Maltodextrin is a very common ingredient in many processed supermarket products as a filler and sweetener.
For those not used to reading ingredient and nutrition labels, you might be surprised what foods contain maltodextrin.
One report showed that maltodextrin is an ingredient in up to 60% of all processed foods on supermarket shelves, either as a filler or sweetener.
Maltodextrin can be found in processed foods such as (but not limited to):
- Salad Dressings
- Canned Soup
- Low-fat products
- Powder formulas
- Splenda (Sweetener, Keto Dieters should pay particular attention)
Maltodextrin is also found in some low-carb carb diet products that you wouldn’t expect, such as yogurt and the powdered sweetener Splenda.
When people begin a new diet particularly low-carb diets like Keto, Atkins, and Paleo they’ll be replacing old foods for new healthy sugar-free versions.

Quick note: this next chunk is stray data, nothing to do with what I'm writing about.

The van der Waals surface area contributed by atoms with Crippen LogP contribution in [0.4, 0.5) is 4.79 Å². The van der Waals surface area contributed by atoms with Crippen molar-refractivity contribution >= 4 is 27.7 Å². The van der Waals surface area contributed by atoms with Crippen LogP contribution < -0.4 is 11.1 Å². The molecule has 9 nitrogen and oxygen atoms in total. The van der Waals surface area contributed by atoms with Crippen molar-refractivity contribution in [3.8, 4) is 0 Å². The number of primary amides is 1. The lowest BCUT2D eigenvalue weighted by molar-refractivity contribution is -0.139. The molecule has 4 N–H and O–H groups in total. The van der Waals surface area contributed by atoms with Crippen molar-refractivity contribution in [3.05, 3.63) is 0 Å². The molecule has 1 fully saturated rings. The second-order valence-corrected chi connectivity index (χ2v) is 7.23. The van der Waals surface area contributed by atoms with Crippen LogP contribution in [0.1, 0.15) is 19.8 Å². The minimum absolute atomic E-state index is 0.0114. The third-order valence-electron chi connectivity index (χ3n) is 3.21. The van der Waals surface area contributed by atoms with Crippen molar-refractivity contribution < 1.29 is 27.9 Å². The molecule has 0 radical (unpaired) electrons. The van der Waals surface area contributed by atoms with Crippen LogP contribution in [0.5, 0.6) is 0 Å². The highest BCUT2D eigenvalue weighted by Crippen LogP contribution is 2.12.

To do this (in particular for people beginning a new healthy way of eating) we need to identify things that act just like sugar but are labeled differently such as maltodextrin.
In this article, we’re going to focus on what maltodextrin is and whether it is good for you. The information below is handy whether you’re on a keto or any other low-carb diet.
What Is Maltodextrin?
Maltodextrin is a fine white powder that is made by processing the starches in vegetables such as corn, wheat, and potatoes.
Don’t let the fact that maltodextrin is made from vegetables fool you as it is highly processed to come up with the final product.
Maltodextrin is what is known as a polysaccharide. Both starch and glycogen are polysaccharides.
Maltodextrin Glycemic Index (GI)
For a glycemic index measurement maltodextrin measures up to a whopping 105 GI.
Being such a high GI product makes maltodextrin void of nutritional value and highly absorbable.
Maltodextrin will raise blood glucose levels rapidly and spike insulin levels. To check the impact of food on blood levels use a glucose and ketone meter.
What Is Maltodextrin Used For?